For all the hype about the Mayan calendar doomsday prognostications, Christians will recall that, despite numerous attempts to engage Him in such speculations, Jesus was never tricked into predicting the day or the hour. In fact, he denied the “Son of Man” even had knowledge of it. Why assume the Mayans – or anyone else – would know more than Him?
One of the major differences between Christian and pagan eschatology – the word theologians use for discourse on the “end times” – is that fearful images and signs to describe the last days are not presented to scare us to death but rather to arouse our desire for the coming of Christ in glory. They are, in effect, a wake-up call for deliverance to the Promised Land where all we have been hoping and waiting for finally happens: the fulfillment of all our deepest longings.
It is an invitation to living to the full, not a harbinger of death and destruction. All that will be lost is what never could save us anyway and what in fact keeps us enslaved in fear. It is, in effect, a journey into freedom and eternal joy. Advent provides us with many opportunities to rehearse, so the speak, our journey to the Promised Land of every soul, our liberation from the sins and habits that enslave us in the ways of death.
The traditional Mexican celebration called Las Posadas – posadas are “shelters” – is an Advent retelling of the journey of Joseph and Mary on Christmas Eve. Joseph, Mary and a guardian angel travel in procession to three pre-arranged houses. Mary and Joseph ask for shelter through a song. Some of the participants sing along with them, asking the household for lodging. Others play the role of an innkeeper and reject them. At the third house, the household recognizes Mary and Joseph and welcomes them. A posada concludes with festivities of a piñata, songs and food.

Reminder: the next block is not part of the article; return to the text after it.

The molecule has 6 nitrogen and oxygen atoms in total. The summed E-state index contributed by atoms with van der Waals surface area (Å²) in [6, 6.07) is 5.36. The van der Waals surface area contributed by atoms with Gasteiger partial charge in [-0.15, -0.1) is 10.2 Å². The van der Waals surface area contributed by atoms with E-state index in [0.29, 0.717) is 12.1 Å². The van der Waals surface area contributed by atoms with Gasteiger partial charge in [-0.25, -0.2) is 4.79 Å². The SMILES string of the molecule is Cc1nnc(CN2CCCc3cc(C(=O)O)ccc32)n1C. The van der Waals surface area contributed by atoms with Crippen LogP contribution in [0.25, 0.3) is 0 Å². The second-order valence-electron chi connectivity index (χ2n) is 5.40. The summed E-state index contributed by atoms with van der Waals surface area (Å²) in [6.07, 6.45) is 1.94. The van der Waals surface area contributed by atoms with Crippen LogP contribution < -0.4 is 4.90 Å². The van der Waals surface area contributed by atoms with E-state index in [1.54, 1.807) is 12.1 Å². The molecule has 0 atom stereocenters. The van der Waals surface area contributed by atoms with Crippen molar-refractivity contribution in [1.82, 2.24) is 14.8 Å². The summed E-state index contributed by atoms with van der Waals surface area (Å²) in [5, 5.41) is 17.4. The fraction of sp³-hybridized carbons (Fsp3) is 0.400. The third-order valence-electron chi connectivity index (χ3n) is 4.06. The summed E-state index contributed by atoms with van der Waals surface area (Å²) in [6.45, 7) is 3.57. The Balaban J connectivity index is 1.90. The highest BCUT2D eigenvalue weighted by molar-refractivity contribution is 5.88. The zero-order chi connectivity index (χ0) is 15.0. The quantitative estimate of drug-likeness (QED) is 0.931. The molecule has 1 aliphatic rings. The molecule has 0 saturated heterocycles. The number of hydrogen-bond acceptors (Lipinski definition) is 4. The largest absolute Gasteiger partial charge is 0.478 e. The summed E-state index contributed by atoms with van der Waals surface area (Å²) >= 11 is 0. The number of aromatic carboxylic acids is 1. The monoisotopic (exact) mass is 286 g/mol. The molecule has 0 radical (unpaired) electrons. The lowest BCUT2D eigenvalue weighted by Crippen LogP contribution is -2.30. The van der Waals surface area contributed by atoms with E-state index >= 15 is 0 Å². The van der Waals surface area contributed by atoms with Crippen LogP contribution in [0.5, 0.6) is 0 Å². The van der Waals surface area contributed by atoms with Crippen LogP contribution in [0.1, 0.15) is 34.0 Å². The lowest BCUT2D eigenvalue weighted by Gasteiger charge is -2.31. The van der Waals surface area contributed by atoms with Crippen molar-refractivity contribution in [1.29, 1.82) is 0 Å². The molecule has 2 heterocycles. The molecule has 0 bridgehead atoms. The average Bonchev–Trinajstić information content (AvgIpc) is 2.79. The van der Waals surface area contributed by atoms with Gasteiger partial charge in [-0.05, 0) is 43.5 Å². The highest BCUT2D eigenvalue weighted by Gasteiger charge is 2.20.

Mary and Joseph’s journey from Nazareth to Bethlehem in search for shelter brings to mind the struggles of immigrant workers. The Holy Family resounds with the plight of immigrants who are also in search of “shelter.” We are also mindful of the dislocation and severe personal hardships at this time, resulting not only from the recent natural disasters but also the global economic situation adversely affecting so many families. Although the celebration of our religious holidays brings the comforts of faith and friendship to many, the idealized memories of Christmases past do not always match the realities of the present.
Our Catholic family of faith is uniquely blessed and privileged to be able to welcome everyone, especially those who may feel distant from the warm embrace of God’s love. Our generosity of spirit can be expressed, first of all, in our willingness to make the sacrifice of time to prepare ourselves spiritually for the Lord’s coming. That means claiming the hour or so each Sunday at Mass, and even during the week, to listen to the Lord and the people around us.
We recommend a visit to the website of the U.S. Catholic Bishops (www.usccb.org) for some day-to-day advice on how to make the best of Advent. Just click the link: “Enter Fully into the Advent Season.” It will take you to a virtual Advent Calendar which contains prayer and action suggestions for each day.
We do not grow in any relationship without taking or responding to initiative. Advent is all about God coming to us and at the costly price of risking everything. During Advent, we should reflect on that one night God crossed all borders to make a home with humanity.